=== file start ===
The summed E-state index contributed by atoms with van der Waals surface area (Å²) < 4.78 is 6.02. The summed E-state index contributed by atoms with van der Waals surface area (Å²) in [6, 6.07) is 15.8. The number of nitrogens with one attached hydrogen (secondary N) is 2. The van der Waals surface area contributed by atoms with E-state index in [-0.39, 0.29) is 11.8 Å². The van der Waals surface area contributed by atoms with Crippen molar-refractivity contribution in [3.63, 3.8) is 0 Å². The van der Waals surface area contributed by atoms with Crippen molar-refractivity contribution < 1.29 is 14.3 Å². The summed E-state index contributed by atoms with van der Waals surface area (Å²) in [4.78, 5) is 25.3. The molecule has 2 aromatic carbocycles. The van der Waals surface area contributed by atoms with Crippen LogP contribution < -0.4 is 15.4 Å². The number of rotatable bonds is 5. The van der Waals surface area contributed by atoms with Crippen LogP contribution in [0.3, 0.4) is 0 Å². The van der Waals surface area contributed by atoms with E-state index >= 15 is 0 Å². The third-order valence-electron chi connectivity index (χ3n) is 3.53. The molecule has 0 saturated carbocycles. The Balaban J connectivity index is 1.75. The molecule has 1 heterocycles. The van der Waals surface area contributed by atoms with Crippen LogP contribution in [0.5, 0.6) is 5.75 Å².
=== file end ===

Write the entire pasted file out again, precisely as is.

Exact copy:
The summed E-state index contributed by atoms with van der Waals surface area (Å²) < 4.78 is 6.02. The summed E-state index contributed by atoms with van der Waals surface area (Å²) in [6, 6.07) is 15.8. The number of nitrogens with one attached hydrogen (secondary N) is 2. The van der Waals surface area contributed by atoms with E-state index in [-0.39, 0.29) is 11.8 Å². The van der Waals surface area contributed by atoms with Crippen molar-refractivity contribution in [3.63, 3.8) is 0 Å². The van der Waals surface area contributed by atoms with Crippen molar-refractivity contribution < 1.29 is 14.3 Å². The summed E-state index contributed by atoms with van der Waals surface area (Å²) in [4.78, 5) is 25.3. The molecule has 2 aromatic carbocycles. The van der Waals surface area contributed by atoms with Crippen LogP contribution < -0.4 is 15.4 Å². The number of rotatable bonds is 5. The van der Waals surface area contributed by atoms with Crippen LogP contribution in [0.3, 0.4) is 0 Å². The van der Waals surface area contributed by atoms with E-state index >= 15 is 0 Å². The third-order valence-electron chi connectivity index (χ3n) is 3.53. The molecule has 0 saturated carbocycles. The Balaban J connectivity index is 1.75. The molecule has 1 heterocycles. The van der Waals surface area contributed by atoms with Crippen LogP contribution in [0.5, 0.6) is 5.75 Å².